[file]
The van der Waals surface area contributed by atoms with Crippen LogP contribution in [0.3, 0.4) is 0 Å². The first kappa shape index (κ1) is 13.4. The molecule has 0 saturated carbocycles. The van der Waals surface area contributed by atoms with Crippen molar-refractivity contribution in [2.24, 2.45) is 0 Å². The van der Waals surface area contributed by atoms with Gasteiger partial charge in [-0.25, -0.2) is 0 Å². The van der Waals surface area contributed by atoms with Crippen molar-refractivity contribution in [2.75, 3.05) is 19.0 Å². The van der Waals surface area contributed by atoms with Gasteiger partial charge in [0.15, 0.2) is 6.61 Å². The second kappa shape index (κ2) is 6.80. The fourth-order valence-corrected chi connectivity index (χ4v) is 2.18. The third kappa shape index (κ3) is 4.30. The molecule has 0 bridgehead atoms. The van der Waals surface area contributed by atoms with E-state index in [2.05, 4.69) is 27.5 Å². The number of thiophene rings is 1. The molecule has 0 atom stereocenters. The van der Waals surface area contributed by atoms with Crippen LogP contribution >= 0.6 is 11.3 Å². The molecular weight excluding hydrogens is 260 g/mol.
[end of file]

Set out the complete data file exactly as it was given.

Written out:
The van der Waals surface area contributed by atoms with Crippen LogP contribution in [0.3, 0.4) is 0 Å². The first kappa shape index (κ1) is 13.4. The molecule has 0 saturated carbocycles. The van der Waals surface area contributed by atoms with Crippen molar-refractivity contribution in [2.24, 2.45) is 0 Å². The van der Waals surface area contributed by atoms with Gasteiger partial charge in [-0.25, -0.2) is 0 Å². The van der Waals surface area contributed by atoms with Crippen molar-refractivity contribution in [2.75, 3.05) is 19.0 Å². The van der Waals surface area contributed by atoms with Gasteiger partial charge in [0.15, 0.2) is 6.61 Å². The second kappa shape index (κ2) is 6.80. The fourth-order valence-corrected chi connectivity index (χ4v) is 2.18. The third kappa shape index (κ3) is 4.30. The molecule has 0 bridgehead atoms. The van der Waals surface area contributed by atoms with E-state index in [2.05, 4.69) is 27.5 Å². The number of thiophene rings is 1. The molecule has 0 atom stereocenters. The van der Waals surface area contributed by atoms with Crippen LogP contribution >= 0.6 is 11.3 Å². The molecular weight excluding hydrogens is 260 g/mol.